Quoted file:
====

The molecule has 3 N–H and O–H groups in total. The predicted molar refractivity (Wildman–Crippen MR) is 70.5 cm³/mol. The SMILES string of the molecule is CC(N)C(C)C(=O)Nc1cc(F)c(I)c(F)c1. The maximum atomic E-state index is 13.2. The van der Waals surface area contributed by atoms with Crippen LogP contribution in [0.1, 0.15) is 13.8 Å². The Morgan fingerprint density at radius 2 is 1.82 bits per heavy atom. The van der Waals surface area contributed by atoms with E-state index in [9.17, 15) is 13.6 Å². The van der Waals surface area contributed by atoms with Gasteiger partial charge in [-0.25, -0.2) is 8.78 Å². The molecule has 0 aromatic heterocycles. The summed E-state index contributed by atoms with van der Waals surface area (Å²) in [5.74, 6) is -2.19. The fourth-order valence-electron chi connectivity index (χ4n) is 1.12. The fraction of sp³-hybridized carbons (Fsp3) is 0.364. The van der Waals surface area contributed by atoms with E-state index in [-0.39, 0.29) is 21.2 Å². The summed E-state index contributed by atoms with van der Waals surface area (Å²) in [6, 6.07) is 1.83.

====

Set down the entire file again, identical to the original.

The molecule has 3 N–H and O–H groups in total. The predicted molar refractivity (Wildman–Crippen MR) is 70.5 cm³/mol. The SMILES string of the molecule is CC(N)C(C)C(=O)Nc1cc(F)c(I)c(F)c1. The maximum atomic E-state index is 13.2. The van der Waals surface area contributed by atoms with Crippen LogP contribution in [0.1, 0.15) is 13.8 Å². The Morgan fingerprint density at radius 2 is 1.82 bits per heavy atom. The van der Waals surface area contributed by atoms with E-state index in [9.17, 15) is 13.6 Å². The van der Waals surface area contributed by atoms with Gasteiger partial charge in [-0.25, -0.2) is 8.78 Å². The molecule has 0 aromatic heterocycles. The summed E-state index contributed by atoms with van der Waals surface area (Å²) in [5.74, 6) is -2.19. The fourth-order valence-electron chi connectivity index (χ4n) is 1.12. The fraction of sp³-hybridized carbons (Fsp3) is 0.364. The van der Waals surface area contributed by atoms with E-state index in [-0.39, 0.29) is 21.2 Å². The summed E-state index contributed by atoms with van der Waals surface area (Å²) in [6, 6.07) is 1.83.